Ashley Saunders and Leslie Saunders, authors of The Rule Of One
When we were around sixteen years old, the feeling that we were living under a time clock first took hold of us.
We wrote out strict goals, lofty for most, but we were studious and driven, with a bit of a Hermione complex. We formulated a timeline when all were to be achieved. This worked well for us up to college, but when we became full-fledged adults living in the “real world”, it felt like we went from skipping joyously across a field of daises only to crash face first into an invisible wall marked “NOPE!” that we didn’t see coming.
By twenty-two we were going to write, direct, and produce our first indie feature film. By twenty-five were we going to get into a major film festival and be living in Los Angeles. By twenty-six we were going to be published authors. We could go on.
Well, you guessed it, none of the above happened. At least, not on the stringent it-has-to-be-on-schedule-or-we-are-failures timeline.
We were warned. After graduating, we set up meetings with mentors, asking for advice on how best to go after our dreams. Four out of four of them told us “settle in, it’s a long ride.” We looked at each other with a “yep, well, that’s not us” and thanked them for their time.
We got our first book deal at twenty-nine. We still haven’t written or directed our first film, but we’re working on it. We made it to Los Angeles, the city of dreams, where we continue to dream big, but we are easier on ourselves and celebrate even the smallest accomplishments with champagne, because hey, life is hard.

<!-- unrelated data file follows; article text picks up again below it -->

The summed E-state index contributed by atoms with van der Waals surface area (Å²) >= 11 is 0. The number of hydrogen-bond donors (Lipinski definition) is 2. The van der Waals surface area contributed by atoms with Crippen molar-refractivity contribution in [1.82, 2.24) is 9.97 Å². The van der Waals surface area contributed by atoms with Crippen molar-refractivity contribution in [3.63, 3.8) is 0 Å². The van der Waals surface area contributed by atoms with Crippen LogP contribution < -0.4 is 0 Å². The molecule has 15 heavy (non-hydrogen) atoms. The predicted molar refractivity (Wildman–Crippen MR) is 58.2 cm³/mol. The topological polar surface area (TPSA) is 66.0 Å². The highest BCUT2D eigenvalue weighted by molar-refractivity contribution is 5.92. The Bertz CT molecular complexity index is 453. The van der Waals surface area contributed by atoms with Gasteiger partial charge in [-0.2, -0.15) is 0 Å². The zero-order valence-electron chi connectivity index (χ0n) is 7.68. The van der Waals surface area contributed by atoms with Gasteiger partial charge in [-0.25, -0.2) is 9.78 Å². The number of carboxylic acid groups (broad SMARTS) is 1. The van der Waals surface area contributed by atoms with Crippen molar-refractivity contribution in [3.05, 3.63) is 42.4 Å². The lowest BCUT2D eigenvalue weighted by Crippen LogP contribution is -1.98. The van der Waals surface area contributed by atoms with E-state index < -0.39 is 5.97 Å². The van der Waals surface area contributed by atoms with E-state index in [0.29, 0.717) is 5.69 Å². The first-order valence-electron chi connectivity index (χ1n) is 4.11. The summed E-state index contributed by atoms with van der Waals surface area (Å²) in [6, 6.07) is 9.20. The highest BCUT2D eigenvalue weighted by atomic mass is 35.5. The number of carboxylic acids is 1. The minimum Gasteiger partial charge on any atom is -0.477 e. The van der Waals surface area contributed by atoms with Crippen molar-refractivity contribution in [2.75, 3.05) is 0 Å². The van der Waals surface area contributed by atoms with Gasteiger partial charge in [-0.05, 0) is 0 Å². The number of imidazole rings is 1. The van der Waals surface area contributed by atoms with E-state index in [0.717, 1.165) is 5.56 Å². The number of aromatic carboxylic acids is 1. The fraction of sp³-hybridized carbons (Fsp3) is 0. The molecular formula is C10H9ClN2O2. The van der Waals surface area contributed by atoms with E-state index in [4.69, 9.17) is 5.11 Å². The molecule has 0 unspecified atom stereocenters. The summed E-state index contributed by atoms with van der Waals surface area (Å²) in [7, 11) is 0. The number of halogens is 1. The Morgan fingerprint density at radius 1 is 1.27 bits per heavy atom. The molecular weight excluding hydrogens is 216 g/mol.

During all those years of “failure,” we traveled, accomplished other goals like summiting mountains and exploring over twenty national parks. We made lifelong friends and spent quality time with our family. While we were busy “failing” we learned the valuable lesson that life doesn’t happen on a time clock, and the biggest failure of all is to not enjoy every second of it.
Sometimes clichés say it best: the journey is the best part.
Candice Montgomery, author of Home and Away
I was a really shy kid.
Like, super shy. As shy as it gets. I didn’t talk much and I certainly didn’t dance candidly in front of family members.
The family I grew up in has always been very critical. It comes from a place of love, but if you’ve got buttons to press, they’re going to press them.
Is it a thing that needs to be addressed? Yes. Absolutely. I hate to admit it but part of the reason I suffered from (and still do suffer from) disordered eating is because my extended family was so critical of everything I put in my mouth. Even for me as an eight- or nine-year-old. When, how much, “is this your second helping already?” etc.
And, like, realistically, who even has time to monitor what other people are putting in their pie holes like that, b?
So, like I said, I was shy. And much like my main character, Taze, in Home and Away, familial expectation freezes her up a lot.
But for me, at the tender age of eleven, I discovered Long Island iced tea.
I was at a family party. The infamous Black family cookout. Half my relatives were drunk and the other half was buzzing hard, well on their way.
My auntie Sandra (aka the original TeeTee) makes this homemade Long Island iced tea and now as an adult I can tell you it’s delicious. As a kid, though—I was just thirsty. So I asked my TeeTee if I could “have some of that juice” she made.
Busy two-stepping her ass off in the patio with the rest of the family, she gave the “Yeah, go head, baby”!
And so young Cam had her first sip of alcohol. And then another. And then a full cup to carry her down to the patio where she tootsie rolled and butterflied and did the bounce.
It was the first time my family had seen me dance along with them.
I mean, I was feeling gross and sleepy about thirty minutes later. But!
The point is—that was the point where I forgot about familial judgment. And expectations. And it felt good. And I never stopped myself from dancing in public again. Even without the liquid courage.